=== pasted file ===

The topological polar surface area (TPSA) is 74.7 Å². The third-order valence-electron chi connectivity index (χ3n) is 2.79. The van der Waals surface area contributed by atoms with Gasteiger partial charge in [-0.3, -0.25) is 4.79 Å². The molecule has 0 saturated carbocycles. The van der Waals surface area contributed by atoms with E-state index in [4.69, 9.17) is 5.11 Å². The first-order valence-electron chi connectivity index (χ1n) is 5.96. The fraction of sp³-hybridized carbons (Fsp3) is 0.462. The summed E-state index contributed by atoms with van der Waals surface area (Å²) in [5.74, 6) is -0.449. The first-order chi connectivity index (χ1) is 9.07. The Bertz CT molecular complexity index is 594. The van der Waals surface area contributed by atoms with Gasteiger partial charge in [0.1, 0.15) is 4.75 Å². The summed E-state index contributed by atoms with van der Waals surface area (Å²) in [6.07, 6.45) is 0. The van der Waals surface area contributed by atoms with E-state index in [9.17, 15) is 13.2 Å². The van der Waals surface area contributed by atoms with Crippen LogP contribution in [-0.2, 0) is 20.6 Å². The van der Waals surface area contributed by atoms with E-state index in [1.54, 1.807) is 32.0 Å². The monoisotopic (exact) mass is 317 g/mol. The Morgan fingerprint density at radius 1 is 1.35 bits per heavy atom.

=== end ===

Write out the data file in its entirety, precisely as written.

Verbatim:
The topological polar surface area (TPSA) is 74.7 Å². The third-order valence-electron chi connectivity index (χ3n) is 2.79. The van der Waals surface area contributed by atoms with Gasteiger partial charge in [-0.3, -0.25) is 4.79 Å². The molecule has 0 saturated carbocycles. The van der Waals surface area contributed by atoms with E-state index in [4.69, 9.17) is 5.11 Å². The first-order valence-electron chi connectivity index (χ1n) is 5.96. The fraction of sp³-hybridized carbons (Fsp3) is 0.462. The summed E-state index contributed by atoms with van der Waals surface area (Å²) in [5.74, 6) is -0.449. The first-order chi connectivity index (χ1) is 9.07. The Bertz CT molecular complexity index is 594. The van der Waals surface area contributed by atoms with Gasteiger partial charge in [0.1, 0.15) is 4.75 Å². The summed E-state index contributed by atoms with van der Waals surface area (Å²) in [6.07, 6.45) is 0. The van der Waals surface area contributed by atoms with E-state index in [9.17, 15) is 13.2 Å². The van der Waals surface area contributed by atoms with Crippen LogP contribution in [-0.2, 0) is 20.6 Å². The van der Waals surface area contributed by atoms with E-state index in [1.54, 1.807) is 32.0 Å². The monoisotopic (exact) mass is 317 g/mol. The Morgan fingerprint density at radius 1 is 1.35 bits per heavy atom.